Caravans were organized and financed by Turkish bankers, Arabs, and Jewish merchants of the North. Many entrepreneurs of foreign countries, living in littoral urban settings of Cyrenaica at Tripoli, around the slave trade center of Benghazi, and in thriving port communities of Morocco, were the financial backers and final profiteers of the Slave Trade during the flourishing era of the trade. In 1591, a Moroccan expedition destroyed the Kingdom of Songhai, and in the 16th and 17th centuries, the routes of the central Sahara were dominated by Tuareg (Berber) tribes. In the 17th and 18th centuries European traders dominate the Slave Trade. After the death of two Arab slave hunters, Rabah and Samori (1900), famous for their “rezzous” on horseback, a clear decline of the Trans-Saharan traffic occurred. Great Britain, the largest slave trading state enacted Anti-Slavery laws in 1837, and France followed in 1848. The centuries old practices that had created a specific type of economy in the desert oases and the Sahara sustained a deep blow from colonization, and the character and social structures of the entire Sahara desert population were destroyed. Slavery practices and serfdom (two categories of Saharan societies) upon which castes of warriors and holy men of Berber ancestry built wealth and power became obsolete. Mauritania, on the occidental side of the Sahara, is a new post-colonial nation where, despite the existence of rich iron mines which makes it valuable to the Western corporations and states exploiting the various underground resources of Africa, traditional hierarchical societies persist in the essentially barren environment of the desert.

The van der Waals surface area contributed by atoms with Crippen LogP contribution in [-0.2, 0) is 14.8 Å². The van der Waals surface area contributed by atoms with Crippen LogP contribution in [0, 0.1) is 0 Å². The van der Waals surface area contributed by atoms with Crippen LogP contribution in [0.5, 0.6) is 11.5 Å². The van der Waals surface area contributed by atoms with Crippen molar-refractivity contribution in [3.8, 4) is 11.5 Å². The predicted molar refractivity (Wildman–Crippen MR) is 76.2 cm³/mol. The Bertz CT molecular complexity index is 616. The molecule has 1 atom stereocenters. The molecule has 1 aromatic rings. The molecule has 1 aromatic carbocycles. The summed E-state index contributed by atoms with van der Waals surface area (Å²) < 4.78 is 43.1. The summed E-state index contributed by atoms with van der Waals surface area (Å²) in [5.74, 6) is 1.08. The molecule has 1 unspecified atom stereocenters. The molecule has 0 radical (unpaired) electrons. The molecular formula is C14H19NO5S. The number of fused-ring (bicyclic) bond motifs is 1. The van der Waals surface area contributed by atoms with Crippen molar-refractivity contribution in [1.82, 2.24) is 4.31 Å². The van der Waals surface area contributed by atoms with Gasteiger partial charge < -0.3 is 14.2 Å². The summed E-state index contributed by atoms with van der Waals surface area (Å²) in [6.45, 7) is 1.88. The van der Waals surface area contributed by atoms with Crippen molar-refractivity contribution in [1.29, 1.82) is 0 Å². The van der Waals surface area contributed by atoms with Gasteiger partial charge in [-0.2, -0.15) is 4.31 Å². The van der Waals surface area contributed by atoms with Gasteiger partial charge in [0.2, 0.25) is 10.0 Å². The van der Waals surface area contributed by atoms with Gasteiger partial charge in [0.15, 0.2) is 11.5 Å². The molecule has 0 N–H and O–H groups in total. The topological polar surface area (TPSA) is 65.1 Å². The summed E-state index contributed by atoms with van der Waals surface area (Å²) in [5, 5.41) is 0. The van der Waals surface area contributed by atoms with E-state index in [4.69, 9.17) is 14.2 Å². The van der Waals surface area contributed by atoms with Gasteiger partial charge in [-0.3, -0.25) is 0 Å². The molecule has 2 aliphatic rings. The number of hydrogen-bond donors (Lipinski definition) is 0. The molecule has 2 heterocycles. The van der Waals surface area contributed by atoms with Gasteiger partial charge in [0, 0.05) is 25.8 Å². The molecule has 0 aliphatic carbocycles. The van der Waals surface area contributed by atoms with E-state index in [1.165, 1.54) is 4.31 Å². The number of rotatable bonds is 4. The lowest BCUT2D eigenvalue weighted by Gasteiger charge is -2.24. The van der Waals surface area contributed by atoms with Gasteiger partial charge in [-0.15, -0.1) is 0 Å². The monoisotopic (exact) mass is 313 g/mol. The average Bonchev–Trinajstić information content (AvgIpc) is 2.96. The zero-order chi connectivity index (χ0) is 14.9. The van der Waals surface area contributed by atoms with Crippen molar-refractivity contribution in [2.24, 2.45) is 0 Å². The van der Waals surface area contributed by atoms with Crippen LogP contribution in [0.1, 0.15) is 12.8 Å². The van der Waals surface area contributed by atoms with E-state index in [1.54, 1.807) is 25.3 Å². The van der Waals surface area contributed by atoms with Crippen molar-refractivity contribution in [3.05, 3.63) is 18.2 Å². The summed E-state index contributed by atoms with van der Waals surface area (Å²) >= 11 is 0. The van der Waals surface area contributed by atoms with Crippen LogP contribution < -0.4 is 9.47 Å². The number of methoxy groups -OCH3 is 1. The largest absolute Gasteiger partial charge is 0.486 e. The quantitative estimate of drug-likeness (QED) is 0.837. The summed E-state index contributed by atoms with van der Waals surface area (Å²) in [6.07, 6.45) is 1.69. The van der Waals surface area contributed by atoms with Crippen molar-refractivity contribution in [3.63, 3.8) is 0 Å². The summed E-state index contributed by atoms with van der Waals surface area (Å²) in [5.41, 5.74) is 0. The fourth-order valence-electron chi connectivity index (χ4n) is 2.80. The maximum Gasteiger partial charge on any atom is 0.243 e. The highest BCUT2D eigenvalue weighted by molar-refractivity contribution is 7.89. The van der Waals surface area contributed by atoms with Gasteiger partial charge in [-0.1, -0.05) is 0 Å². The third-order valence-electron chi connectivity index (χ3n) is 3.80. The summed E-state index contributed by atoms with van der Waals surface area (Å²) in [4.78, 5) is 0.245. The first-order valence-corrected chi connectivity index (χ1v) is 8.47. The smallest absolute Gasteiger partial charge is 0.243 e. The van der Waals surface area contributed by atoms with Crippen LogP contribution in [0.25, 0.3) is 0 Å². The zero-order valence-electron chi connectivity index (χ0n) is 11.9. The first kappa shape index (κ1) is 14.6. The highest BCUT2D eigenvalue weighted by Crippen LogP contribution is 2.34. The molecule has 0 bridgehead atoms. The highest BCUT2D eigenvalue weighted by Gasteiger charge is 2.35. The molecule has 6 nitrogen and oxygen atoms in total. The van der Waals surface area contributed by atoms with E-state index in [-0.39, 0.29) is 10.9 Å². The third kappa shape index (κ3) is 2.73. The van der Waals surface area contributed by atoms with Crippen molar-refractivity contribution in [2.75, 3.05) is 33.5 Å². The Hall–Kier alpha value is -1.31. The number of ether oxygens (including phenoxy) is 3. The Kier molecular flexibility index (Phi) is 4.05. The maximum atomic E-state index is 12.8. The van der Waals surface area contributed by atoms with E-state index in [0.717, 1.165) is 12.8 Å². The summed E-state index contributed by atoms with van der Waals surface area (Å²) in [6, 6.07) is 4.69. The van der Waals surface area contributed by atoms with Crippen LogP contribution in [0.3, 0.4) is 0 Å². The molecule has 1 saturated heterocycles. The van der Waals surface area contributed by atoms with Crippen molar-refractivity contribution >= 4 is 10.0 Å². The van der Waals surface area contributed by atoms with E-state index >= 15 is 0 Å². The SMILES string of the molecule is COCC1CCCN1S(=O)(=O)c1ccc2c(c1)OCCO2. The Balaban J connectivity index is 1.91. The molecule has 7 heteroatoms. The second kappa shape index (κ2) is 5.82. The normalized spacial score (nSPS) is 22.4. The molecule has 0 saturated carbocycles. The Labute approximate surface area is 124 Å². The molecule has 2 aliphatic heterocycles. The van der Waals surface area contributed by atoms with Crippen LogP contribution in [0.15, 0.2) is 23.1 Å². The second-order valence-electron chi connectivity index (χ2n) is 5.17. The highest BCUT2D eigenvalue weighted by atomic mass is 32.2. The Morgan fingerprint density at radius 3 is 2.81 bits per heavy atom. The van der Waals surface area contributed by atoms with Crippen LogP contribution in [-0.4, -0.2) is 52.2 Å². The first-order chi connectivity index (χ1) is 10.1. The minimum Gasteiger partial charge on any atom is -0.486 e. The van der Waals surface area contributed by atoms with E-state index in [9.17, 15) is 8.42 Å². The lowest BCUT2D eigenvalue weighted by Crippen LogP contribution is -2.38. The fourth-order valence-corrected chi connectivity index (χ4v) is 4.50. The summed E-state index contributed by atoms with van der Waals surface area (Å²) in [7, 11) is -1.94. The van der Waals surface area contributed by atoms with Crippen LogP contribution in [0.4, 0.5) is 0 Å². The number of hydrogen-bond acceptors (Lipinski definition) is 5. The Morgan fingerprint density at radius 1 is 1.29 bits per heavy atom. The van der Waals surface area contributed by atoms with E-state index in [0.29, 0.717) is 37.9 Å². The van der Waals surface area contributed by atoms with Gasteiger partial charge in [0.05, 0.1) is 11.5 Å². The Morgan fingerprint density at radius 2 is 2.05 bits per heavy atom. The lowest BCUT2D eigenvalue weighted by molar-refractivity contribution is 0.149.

For centuries, huge caravans were needed to transport the goods and the slaves. To equip them, load them with supplies, and provide a safe journey through dangerous territories traversed by numerous groups of nomadic tribes, Arabs and Berbers, the moguls of the Slave Trade had to put enormous amounts of cash up front. Seed money was provided by Turkish and Jewish bankers and merchants before the arrival of European capital. The cost of providing escorts of some 300 to 400 mounted Tuaregs to protect them along the way made it also a very expensive proposition. These commercial enterprises developed not only well run departure and arrival centers with slave depots, but intermediary secure caravan stops. In these centers, they maintained relatives, non-Berber and non-black personnel, to oversee the traffic in North Africa, in sub-Saharan regions, and in the desert of the Sahara. Timbuktu was a central crossroad to four different routes toward Morocco, Algeria and Tunisia, but there were other centers.